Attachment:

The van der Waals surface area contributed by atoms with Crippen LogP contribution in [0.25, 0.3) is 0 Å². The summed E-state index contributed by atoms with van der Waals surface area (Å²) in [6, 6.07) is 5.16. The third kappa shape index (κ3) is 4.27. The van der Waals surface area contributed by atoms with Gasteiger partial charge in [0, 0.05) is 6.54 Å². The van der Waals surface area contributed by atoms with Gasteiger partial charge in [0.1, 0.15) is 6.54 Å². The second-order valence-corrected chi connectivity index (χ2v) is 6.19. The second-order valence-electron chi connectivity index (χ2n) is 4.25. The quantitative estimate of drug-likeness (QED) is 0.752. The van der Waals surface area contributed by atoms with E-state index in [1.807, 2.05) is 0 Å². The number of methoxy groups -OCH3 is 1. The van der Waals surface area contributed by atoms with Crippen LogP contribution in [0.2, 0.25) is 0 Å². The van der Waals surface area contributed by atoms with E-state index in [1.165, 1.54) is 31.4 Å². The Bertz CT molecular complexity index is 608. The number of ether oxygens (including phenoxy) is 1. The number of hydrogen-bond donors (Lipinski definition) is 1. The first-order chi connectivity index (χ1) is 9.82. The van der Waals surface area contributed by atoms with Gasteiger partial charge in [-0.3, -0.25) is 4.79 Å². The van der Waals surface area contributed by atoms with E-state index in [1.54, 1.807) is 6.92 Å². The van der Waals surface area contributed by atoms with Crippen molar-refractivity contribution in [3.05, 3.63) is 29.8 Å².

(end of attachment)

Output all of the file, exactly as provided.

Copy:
The van der Waals surface area contributed by atoms with Crippen LogP contribution in [0.25, 0.3) is 0 Å². The summed E-state index contributed by atoms with van der Waals surface area (Å²) in [6, 6.07) is 5.16. The third kappa shape index (κ3) is 4.27. The van der Waals surface area contributed by atoms with Gasteiger partial charge in [0, 0.05) is 6.54 Å². The van der Waals surface area contributed by atoms with Gasteiger partial charge in [0.1, 0.15) is 6.54 Å². The second-order valence-corrected chi connectivity index (χ2v) is 6.19. The second-order valence-electron chi connectivity index (χ2n) is 4.25. The quantitative estimate of drug-likeness (QED) is 0.752. The van der Waals surface area contributed by atoms with E-state index in [1.807, 2.05) is 0 Å². The number of methoxy groups -OCH3 is 1. The van der Waals surface area contributed by atoms with Crippen LogP contribution in [0.2, 0.25) is 0 Å². The van der Waals surface area contributed by atoms with E-state index in [1.165, 1.54) is 31.4 Å². The Bertz CT molecular complexity index is 608. The number of ether oxygens (including phenoxy) is 1. The number of hydrogen-bond donors (Lipinski definition) is 1. The first-order chi connectivity index (χ1) is 9.82. The van der Waals surface area contributed by atoms with Gasteiger partial charge in [-0.3, -0.25) is 4.79 Å². The van der Waals surface area contributed by atoms with E-state index in [1.54, 1.807) is 6.92 Å². The van der Waals surface area contributed by atoms with Crippen molar-refractivity contribution in [3.05, 3.63) is 29.8 Å².